sMAartblog

Non-humanness of Human Language

Posted on: 16/12/2009

The aspects of human language that make it uniquely human remain an open question, but the short answer is that there isn’t as much that’s unique as had once been thought. That is, it seems that much of the foundation for our language perception and speech abilities was laid down long before the evolution of hominids, and is shared by even distantly-related species. And, a surprising lot about language that seems uniquely human seems to be learned rather than innate.

The trend seems to be toward a chipping away at specifics that have previously been thought to make human language a singular attribute of our species, or at least as singular as many would fancy it to be. It seems likely that there’s no one aspect of our language and perception capabilities that can explain how we alone have the ability to give abstract meaning to sound or to convey completely new ideas between ourselves in the open-ended ways that we do.

Language is another complex trait that can’t be explained by reducing it to its many parts — the use of prefixes, suffixes, the effect of a single gene, our sound discrimination abilities, and so on. Instead, it’s an emergent property that flows from what our brain allows us to make of the world, combined with our biological ability to make and detect sound (although, that’s clearly secondary and not essential, as the complexity of sign language used around the world demonstrates), and built on a foundation that has been evolving for millions of years. Hundreds or thousands of genes are required for this, as the plethora of mutations in genes that affect cognitive abilities including language clearly show.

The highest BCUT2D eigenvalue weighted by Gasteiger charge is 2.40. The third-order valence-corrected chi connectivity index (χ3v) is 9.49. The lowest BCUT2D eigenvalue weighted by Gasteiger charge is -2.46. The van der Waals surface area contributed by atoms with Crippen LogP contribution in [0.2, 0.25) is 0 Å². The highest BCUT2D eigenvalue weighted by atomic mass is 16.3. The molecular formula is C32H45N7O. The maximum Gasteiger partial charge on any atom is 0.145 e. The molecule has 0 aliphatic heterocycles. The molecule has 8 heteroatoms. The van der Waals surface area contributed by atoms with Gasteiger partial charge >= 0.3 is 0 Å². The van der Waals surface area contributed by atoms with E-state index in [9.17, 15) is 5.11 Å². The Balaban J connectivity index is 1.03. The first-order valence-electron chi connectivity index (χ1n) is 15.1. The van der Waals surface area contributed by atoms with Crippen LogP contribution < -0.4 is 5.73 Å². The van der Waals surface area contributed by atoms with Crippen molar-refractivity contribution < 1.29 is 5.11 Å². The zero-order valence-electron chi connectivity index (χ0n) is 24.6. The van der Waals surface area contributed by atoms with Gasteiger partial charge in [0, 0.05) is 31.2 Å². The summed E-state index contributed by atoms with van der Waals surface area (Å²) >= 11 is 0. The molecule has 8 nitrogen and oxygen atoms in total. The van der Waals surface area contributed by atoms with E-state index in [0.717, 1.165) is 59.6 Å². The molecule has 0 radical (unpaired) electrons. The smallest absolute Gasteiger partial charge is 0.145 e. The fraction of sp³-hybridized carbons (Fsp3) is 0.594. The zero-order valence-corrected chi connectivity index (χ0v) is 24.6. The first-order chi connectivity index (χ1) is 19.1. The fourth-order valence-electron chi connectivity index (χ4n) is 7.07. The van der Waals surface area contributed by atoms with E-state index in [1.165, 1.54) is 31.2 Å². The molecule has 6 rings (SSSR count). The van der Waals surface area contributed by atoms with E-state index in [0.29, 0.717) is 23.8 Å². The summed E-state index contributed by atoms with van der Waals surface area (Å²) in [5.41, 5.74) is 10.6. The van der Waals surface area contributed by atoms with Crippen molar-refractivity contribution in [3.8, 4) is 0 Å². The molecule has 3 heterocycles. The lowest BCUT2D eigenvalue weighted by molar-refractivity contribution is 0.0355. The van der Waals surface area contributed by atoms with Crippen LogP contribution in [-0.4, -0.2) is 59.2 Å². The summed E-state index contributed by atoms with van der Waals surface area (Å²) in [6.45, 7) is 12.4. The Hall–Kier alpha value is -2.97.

This makes sense. Every trait evolves from precursors. Every step of the way we humans are shown not to be unique but to be more a part of the Nature that produced us — even if, albeit, every species is, almost by definition, unique. It is hubris to think otherwise, be it with respect to language or even consciousness. That doesn’t take away in any sense from the interesting question of what humans are and how we got that way — and why we are as much different from other species as we are.

Read more: http://ecodevoevo.blogspot.com/2009/12/non-humanness-of-human-language.html

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